Excel tips | There are countless of shortcuts in Excel that saves lots of time and energy! Here are some tips and trix to start the new year with!
One not so well-kept secret is that Excel likes patterns and tries to help you when it believes it finds one. For example, you can write January in a cell, select the cell and then grab and drag down the right corner of the cell then Excel continues with the monthly names.
This works great on numbers, dates and the like! I use the same feature later on to copy formulas from one cell to the next in rows or columns.
For further examples, I have filled some headlines around the months. We will generate budget per month for 4 regions.
Before we start filling out the table we just created, I create a separate table for the different regions and find that we should allocate our budget per number of employees within each region. This can be something else of course, number of computers, desks, trucks, percentage of pay or something completely different. For the example, I just want the regions not to have an equal share of the budget.
To create the percentage column, you see the formula to the right. The important thing is the dollar signs in the “Total” formula. By using $ in front of 4 and 7, we lock the formula when it is copied so that it does not change. L4 that stands first has no dollar sign and therefore changes to L5 when I copy the formula one line down.
Now we take the region’s share of the budget and add it to the table by the formula below.
We make up how our budget is spread out like this every month of the year. The only important thing now is that the sum will be 100%.
In the cell where January and Region 1 meet, we write the following formula to see how much of the region 1’s budget will be covered in January.
The problem now is that when we copy the formula to the next line, the formula just changes line. We now take 8% of the January budget instead of the full-year budget!
This is solved through dollar signs. By putting a dollar sign in front of C we say to Excel that the formula must not leave the column C, however, it may change row as there is no dollar sign before the row number.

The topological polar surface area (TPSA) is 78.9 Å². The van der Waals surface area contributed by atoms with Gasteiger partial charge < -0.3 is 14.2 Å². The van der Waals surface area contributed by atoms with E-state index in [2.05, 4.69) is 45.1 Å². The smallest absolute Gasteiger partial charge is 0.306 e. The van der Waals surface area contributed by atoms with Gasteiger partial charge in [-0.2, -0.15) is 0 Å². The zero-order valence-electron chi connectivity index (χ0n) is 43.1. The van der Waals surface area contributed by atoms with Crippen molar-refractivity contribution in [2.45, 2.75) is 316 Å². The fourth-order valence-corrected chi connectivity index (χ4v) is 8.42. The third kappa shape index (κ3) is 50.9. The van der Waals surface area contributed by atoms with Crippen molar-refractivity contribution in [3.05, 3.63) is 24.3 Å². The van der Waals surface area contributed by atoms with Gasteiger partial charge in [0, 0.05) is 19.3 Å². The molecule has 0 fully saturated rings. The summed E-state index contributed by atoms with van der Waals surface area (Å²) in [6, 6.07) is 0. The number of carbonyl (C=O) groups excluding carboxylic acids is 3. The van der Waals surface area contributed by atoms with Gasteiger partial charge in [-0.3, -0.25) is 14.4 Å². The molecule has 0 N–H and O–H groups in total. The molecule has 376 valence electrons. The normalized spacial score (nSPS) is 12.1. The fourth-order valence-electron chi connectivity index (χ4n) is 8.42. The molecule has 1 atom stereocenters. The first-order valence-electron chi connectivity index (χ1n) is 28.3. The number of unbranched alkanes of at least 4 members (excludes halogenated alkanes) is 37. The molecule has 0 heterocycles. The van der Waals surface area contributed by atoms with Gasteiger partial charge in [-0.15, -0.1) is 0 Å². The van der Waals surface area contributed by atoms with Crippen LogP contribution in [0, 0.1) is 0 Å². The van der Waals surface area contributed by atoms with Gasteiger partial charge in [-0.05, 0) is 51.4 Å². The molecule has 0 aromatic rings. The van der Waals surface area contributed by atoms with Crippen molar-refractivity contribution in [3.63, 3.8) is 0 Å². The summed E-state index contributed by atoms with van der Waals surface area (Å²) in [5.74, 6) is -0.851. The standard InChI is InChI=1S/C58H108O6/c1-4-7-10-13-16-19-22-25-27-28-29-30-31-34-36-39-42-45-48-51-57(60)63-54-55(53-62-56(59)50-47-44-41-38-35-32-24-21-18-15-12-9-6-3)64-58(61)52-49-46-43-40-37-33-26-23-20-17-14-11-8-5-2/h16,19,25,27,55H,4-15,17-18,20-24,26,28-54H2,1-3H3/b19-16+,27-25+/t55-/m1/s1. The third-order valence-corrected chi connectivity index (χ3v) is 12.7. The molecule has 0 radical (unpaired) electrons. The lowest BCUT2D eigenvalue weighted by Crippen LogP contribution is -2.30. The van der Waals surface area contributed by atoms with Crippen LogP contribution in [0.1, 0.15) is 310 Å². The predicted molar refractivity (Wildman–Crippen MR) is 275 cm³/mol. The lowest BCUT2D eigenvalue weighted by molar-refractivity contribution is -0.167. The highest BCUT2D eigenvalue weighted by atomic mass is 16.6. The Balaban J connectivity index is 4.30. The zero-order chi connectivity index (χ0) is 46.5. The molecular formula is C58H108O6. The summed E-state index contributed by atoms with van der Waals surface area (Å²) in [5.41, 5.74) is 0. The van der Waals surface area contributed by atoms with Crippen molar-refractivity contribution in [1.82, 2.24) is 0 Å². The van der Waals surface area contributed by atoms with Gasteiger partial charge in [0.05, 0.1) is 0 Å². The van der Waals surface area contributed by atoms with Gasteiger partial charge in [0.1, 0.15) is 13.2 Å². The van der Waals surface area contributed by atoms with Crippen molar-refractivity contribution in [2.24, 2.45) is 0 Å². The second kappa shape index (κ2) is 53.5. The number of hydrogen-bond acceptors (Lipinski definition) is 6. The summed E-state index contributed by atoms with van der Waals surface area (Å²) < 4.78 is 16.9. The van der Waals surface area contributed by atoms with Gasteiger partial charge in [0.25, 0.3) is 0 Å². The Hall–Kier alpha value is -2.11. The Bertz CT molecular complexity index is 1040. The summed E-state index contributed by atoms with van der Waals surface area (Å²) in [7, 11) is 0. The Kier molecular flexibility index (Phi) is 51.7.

For the second part of the equation, we put the dollar sign in front of the row number instead of the column letter. In this way, the formula changes column, but not row.
This time when we copy the formula, the calculation stops right where we want it!
And it works in both directions. When we go aside, the percentage does not change column but, on the other hand, it makes the total budget for the region.
There are 48 cells in the matrix below. Everyone counts correctly just by putting dollar signs in the formula and we get the right formula in the right cell in a matter of seconds!
Now we calculate the sum of all regions’ budgets per month.
We only use the sum function and merge all rows. Copy the formula downwards so that the references in the formula follow the line by row.
Now, for some strange reason, let us assume that we definitely want SEK 50,000,000 in the April budget. There are 2,000,000 missing there. And we want to get there by increasing the total budget, not changing a few percentage points per month.
This is a typical job for Golad seek that you will find under the Data tab!
Mark the cell to be changed, in our case SEK 48,000,000. Fill in the desired value, in our case SEK 50,000,000. Then select the cell that Excel should change to achieve the result.
When we press OK, Excel calculates the new value based on how the cells are connected. It does not matter that we ourselves at this point hardly remember how the cells count in relation to each other.
We make a control column! It is of the utmost importance that we know which months regions 2 and 4 sums are less than SEK 7,500,000 and where region 1 also ends at exactly SEK 7. We can achieve this with the formula “AND”.
In the formula below, which is separated by a semicolon for the arguments, we first say that Region 2 and 4 are lower than SEK 7,500,000, then we say that the sign to the far right in region 1 is “7”. If both of these arguments are true, the cell will say “True” and if any of them do not match it is instead “False”.
Since that text is really boring, we can change it by inserting the previous formula in an IF statement. Copy the previous formula and insert it as the logical check in the IF statement. Then we just fill in what we want to show if the arguments are true and false.
I hope some of these features where news to you and that using the will save you some valuable time this year!